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Emmy Rossum and her husband, Sam Esmail, shared the first photo of their daughter together on Instag...
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Emmy Rossum Shared The First Photo Of Her Daughter With An Important Vaccine Message

“Stop being an irresponsible idiot and get the vaccine.”

After quietly welcoming a daughter in early May, Shameless actress Emmy Rossum and her husband, Sam Esmail, have finally shared a glimpse of their baby girl. But it wasn’t your standard first baby pic on Instagram; over the weekend, Rossum shared the first photo of her daughter as she urged her followers to get vaccinated after learning their infant was born with antibodies.

On Sunday, Rossum posted a photo of herself holding her 2-month-old daughter and kissing her on the cheek, with her head turned away from the camera. “When I was pregnant, I got vaccinated,” the actress shared. “Not only did we have a healthy, beautiful baby girl, but we also just learned our daughter has antibodies. In short, stop being an irresponsible idiot and get the vaccine.”

Esmail, who tweeted something similar, and Rossum have been adamant about keeping their personal life out of the public eye, especially when it comes to their daughter. The couple, who got married in 2017, waited until after Rossum had given birth to share any photos from her pregnancy or announce that they had been expecting their first child. In the two months since, the couple have not revealed their daughter’s name or shared any photos of her, until this past weekend.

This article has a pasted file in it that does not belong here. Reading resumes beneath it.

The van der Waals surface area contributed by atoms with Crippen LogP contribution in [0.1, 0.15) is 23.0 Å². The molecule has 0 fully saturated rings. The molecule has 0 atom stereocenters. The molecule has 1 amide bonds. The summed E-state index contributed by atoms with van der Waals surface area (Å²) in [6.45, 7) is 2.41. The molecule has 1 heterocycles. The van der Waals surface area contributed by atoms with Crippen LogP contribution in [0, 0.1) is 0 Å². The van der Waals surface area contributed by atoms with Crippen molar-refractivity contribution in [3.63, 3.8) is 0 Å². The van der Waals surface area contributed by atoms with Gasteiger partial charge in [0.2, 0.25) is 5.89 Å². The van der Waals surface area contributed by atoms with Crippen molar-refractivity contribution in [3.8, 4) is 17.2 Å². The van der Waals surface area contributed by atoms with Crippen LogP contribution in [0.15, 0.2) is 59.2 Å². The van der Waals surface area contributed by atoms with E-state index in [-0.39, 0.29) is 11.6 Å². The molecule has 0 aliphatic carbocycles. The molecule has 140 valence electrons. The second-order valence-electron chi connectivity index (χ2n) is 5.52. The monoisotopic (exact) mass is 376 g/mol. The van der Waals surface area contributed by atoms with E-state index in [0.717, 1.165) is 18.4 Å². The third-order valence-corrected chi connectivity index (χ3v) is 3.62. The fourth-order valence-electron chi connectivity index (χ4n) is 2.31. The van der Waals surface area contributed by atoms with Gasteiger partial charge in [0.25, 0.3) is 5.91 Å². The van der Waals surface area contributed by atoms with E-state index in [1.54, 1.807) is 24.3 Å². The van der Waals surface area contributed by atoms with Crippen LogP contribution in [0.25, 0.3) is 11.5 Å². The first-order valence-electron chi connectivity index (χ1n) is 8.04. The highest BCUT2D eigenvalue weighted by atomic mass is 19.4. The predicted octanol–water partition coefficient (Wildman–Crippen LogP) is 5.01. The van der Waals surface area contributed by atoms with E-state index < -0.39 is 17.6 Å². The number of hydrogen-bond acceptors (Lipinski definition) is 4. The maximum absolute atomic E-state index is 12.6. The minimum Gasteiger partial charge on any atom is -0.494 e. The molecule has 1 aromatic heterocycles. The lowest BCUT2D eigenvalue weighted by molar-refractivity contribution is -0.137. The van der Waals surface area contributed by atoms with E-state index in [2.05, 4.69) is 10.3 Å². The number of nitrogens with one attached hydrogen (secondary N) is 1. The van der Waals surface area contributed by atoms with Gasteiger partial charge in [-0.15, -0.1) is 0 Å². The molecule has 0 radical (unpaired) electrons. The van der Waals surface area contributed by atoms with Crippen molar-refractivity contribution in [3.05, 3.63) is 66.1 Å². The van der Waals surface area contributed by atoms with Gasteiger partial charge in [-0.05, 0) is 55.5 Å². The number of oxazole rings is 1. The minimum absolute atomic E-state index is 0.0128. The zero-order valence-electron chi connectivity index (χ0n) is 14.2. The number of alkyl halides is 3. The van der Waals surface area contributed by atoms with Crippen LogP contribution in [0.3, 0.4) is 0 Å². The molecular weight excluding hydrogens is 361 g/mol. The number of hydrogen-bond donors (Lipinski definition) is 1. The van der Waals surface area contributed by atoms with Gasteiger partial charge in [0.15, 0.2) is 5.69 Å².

Earlier this year, the World Health Organization (WHO) said that pregnant people can get the Covid-19 vaccine as the benefits outweigh the potential risks. And Rossum’s daughter isn’t the first baby to be born with antibodies; in March, two Florida pediatricians reported the first known case of a baby being born with Covid-19 antibodies, following the mother’s vaccination in her third trimester.

A study published in the American Journal of Obstetrics and Gynecology a few months later found that in a sample size of 131 women, both the Moderna and Pfizer vaccines were safe for pregnant people to get. Additionally, the study found that expectant mothers could pass immunity from the vaccine to their newborns through antibodies in breast milk and umbilical cord blood. Rossum revealed on Twitter that she was able to get her daughter tested for antibodies through “a simple heel blood draw at the doctor.”

Covid-19 cases are on the rise. In mid-July, the Centers for Disease Control and Prevention (CDC) reported more than 33,000 new cases of Covid-19, with a major increases in the average number of cases per day. “This is becoming a pandemic of the unvaccinated,” Dr. Rochelle Walensky, director of the CDC said in a White House Press Briefing on July 16. “We are seeing outbreaks of cases in parts of the country that have low vaccination coverage because unvaccinated people are at risk. And communities that are fully vaccinated are generally faring well.”

If you think you’re showing symptoms of coronavirus, which include fever, shortness of breath, and cough, call your doctor before going to get tested. If you’re anxious about the virus’s spread in your community, visit the CDC for up-to-date information and resources, or seek out mental health support. You can find all of Romper’s parents + coronavirus coverage here.